And that, in what is becoming a self-sustaining cycle, in turn is pushing more Muslims to extremism: The Dutch March elections saw a radical Muslim party, DENK, enter parliament for the first time. The party is opposed to integration, andits leader refused to shake Israeli Prime Minister Benjamin Netanyahu’s hand during a recent visit to The Hague. DENK received 210,000 votes, including half of the ballots in Schilderswijk.

Conventional wisdom says that education is the key to breaking the cycle. But a recent visit to several schools in my new neighborhood didn’t provide me much assurance — I wasn’t convinced of their suitability to achieve this, nor did I sense they were particularly welcoming environments for my children.

One school raised our suspicions when they invited us to visit when no students were present. In other schools we visited, the student bodies were predominantly Muslim. And while my wife and I value diversity, we wondered whether our kids would be treated respectfully and with tolerance the next time Israel and Hamas duke it out in Gaza.

The near-total disappearance of Jewish pupils from France and Belgium’s public schools due to anti-Semitic harassment suggests otherwise. The alternative of sending them to a distant Jewish school that is under the constant protection of an elite Dutch police unit also comes with problems. After the 2012 murder of four Jews at a Jewish school in Toulouse, enrolling them in a Jewish school feels like turning them into a target.

To me, these realities underline the gap between the city official’s promise of tolerance and the worrisome signs that it’s running out in the very society to which he welcomed me. The gap made me feel lied to, which in turn made me angry and distrustful — the two sentiments that are driving the accelerated polarization of Western European societies and threatening the viability of the European Union.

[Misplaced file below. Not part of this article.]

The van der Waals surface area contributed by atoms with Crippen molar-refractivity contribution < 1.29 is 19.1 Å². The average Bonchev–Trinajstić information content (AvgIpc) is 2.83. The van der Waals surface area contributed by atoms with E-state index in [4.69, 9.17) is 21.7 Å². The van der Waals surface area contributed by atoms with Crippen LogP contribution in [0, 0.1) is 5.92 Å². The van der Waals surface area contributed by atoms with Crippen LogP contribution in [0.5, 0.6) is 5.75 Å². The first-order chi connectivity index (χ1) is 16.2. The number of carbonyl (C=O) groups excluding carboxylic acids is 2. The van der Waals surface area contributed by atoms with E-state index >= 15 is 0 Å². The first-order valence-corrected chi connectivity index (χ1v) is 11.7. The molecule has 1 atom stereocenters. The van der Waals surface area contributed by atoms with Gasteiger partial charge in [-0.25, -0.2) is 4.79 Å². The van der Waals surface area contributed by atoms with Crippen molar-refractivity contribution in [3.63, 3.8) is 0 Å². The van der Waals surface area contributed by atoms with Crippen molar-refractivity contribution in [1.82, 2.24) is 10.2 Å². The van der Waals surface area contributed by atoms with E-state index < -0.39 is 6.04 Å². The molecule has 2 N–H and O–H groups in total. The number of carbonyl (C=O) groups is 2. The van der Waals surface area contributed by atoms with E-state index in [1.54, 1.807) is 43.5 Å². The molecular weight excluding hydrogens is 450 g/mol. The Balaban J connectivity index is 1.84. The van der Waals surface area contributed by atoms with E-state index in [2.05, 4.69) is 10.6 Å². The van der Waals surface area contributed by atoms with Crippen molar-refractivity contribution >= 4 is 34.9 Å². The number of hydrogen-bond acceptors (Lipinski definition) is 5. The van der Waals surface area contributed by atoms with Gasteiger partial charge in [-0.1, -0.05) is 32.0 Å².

In the United Kingdom, such anger led a majority to support the country’s exit from the EU.

In France, similar anger led to Le Pen’s success in the first round of the presidential elections on April 23, in which she trailed the pro-EU centrist candidate Emmauel Macron only by 2 points. It was the best electoral achievement by her National Front party, which was founded in the 1970s by her father, the anti-Semitic Holocaust denier Jean-Marie Le Pen.

Even if, as polls project, Macron beats Le Pen 60-40 percent in the final vote on May 7, she will still have more than doubled the showing of 18 percent that her father had in 2002 – the first time the National Front made it to the second round.

In Jewish communities across Western Europe, the rise of Marine Le Pen – who despite distancing herself from the rhetoric of her father has vowed to ban ritual slaughter as well as the the wearing of both the kippah and Muslim garb in public – is seen as an existential threat.

Rabbi Berel Lazar, the Italy-born chief rabbi of Russia, has called on the Jews of France to leave if she is elected. And Rabbi Menachem Margolin, the director of the European Jewish Association, said that voting for Le Pen is tantamount to saying that Jews “are not welcome” in France — home to Europe’s largest Jewish community (500,000) and the third largest in the world.

I, too, fear a future where Le Pen is president. And I worry that her successes so far portend a new and sad chapter in the troubled history of Jewish life in France — and, before long, across the continent.

Indeed, Rabbi Pinchas Goldschmidt, the Luxembourg-born president of the Conference of European Rabbis, told me that he believes that Le Pen’s popularity already is emboldening initiatives to ban ritual slaughter and circumcision in Belgium and beyond.

Meanwhile, at my naturalization ceremony, my dad held my eldest, who cheered with a twinkle in his eyes when I got on the stage and declared allegiance to his native country.

But on the podium, I found myself thinking of something Marine Le Pen said in a recent interview.

The European Union, she said, “is shining with the light of a dead star.”